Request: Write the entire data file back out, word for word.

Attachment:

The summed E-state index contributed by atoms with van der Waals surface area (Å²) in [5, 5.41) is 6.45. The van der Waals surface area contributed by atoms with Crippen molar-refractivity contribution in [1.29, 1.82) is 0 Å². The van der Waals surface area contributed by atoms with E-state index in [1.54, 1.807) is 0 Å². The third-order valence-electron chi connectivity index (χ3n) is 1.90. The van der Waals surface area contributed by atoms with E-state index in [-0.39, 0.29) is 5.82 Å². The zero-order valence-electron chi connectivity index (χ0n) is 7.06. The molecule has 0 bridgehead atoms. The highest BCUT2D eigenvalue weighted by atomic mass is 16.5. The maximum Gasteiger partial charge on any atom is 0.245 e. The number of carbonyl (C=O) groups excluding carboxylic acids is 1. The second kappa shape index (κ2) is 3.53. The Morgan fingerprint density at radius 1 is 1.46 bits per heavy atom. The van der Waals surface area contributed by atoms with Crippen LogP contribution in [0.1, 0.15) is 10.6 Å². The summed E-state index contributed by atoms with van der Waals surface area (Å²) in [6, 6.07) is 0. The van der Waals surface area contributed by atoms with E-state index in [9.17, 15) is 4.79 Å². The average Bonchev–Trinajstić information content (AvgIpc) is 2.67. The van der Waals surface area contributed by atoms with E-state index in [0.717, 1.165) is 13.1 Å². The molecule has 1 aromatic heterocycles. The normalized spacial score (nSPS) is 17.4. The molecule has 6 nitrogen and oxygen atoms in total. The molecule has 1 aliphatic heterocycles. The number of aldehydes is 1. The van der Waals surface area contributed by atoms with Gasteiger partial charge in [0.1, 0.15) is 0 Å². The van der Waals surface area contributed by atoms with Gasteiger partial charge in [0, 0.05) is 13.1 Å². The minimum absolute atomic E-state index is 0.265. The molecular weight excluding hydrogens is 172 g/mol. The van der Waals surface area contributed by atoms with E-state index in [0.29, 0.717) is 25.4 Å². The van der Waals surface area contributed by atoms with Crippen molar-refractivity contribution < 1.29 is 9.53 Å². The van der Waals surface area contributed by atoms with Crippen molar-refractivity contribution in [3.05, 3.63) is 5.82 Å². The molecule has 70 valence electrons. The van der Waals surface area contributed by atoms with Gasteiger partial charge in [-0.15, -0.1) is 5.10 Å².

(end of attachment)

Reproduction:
The summed E-state index contributed by atoms with van der Waals surface area (Å²) in [5, 5.41) is 6.45. The van der Waals surface area contributed by atoms with Crippen molar-refractivity contribution in [1.29, 1.82) is 0 Å². The van der Waals surface area contributed by atoms with E-state index in [1.54, 1.807) is 0 Å². The third-order valence-electron chi connectivity index (χ3n) is 1.90. The van der Waals surface area contributed by atoms with E-state index in [-0.39, 0.29) is 5.82 Å². The zero-order valence-electron chi connectivity index (χ0n) is 7.06. The molecule has 0 bridgehead atoms. The highest BCUT2D eigenvalue weighted by atomic mass is 16.5. The maximum Gasteiger partial charge on any atom is 0.245 e. The number of carbonyl (C=O) groups excluding carboxylic acids is 1. The second kappa shape index (κ2) is 3.53. The Morgan fingerprint density at radius 1 is 1.46 bits per heavy atom. The van der Waals surface area contributed by atoms with Crippen LogP contribution in [0.1, 0.15) is 10.6 Å². The summed E-state index contributed by atoms with van der Waals surface area (Å²) in [6, 6.07) is 0. The van der Waals surface area contributed by atoms with E-state index in [9.17, 15) is 4.79 Å². The average Bonchev–Trinajstić information content (AvgIpc) is 2.67. The van der Waals surface area contributed by atoms with E-state index in [0.717, 1.165) is 13.1 Å². The molecule has 1 aromatic heterocycles. The normalized spacial score (nSPS) is 17.4. The molecule has 6 nitrogen and oxygen atoms in total. The molecule has 1 aliphatic heterocycles. The number of aldehydes is 1. The van der Waals surface area contributed by atoms with Gasteiger partial charge in [0.1, 0.15) is 0 Å². The van der Waals surface area contributed by atoms with Gasteiger partial charge in [0, 0.05) is 13.1 Å². The minimum absolute atomic E-state index is 0.265. The molecular weight excluding hydrogens is 172 g/mol. The van der Waals surface area contributed by atoms with E-state index in [0.29, 0.717) is 25.4 Å². The van der Waals surface area contributed by atoms with Crippen molar-refractivity contribution < 1.29 is 9.53 Å². The van der Waals surface area contributed by atoms with Crippen molar-refractivity contribution in [3.05, 3.63) is 5.82 Å². The molecule has 70 valence electrons. The van der Waals surface area contributed by atoms with Gasteiger partial charge in [-0.15, -0.1) is 5.10 Å².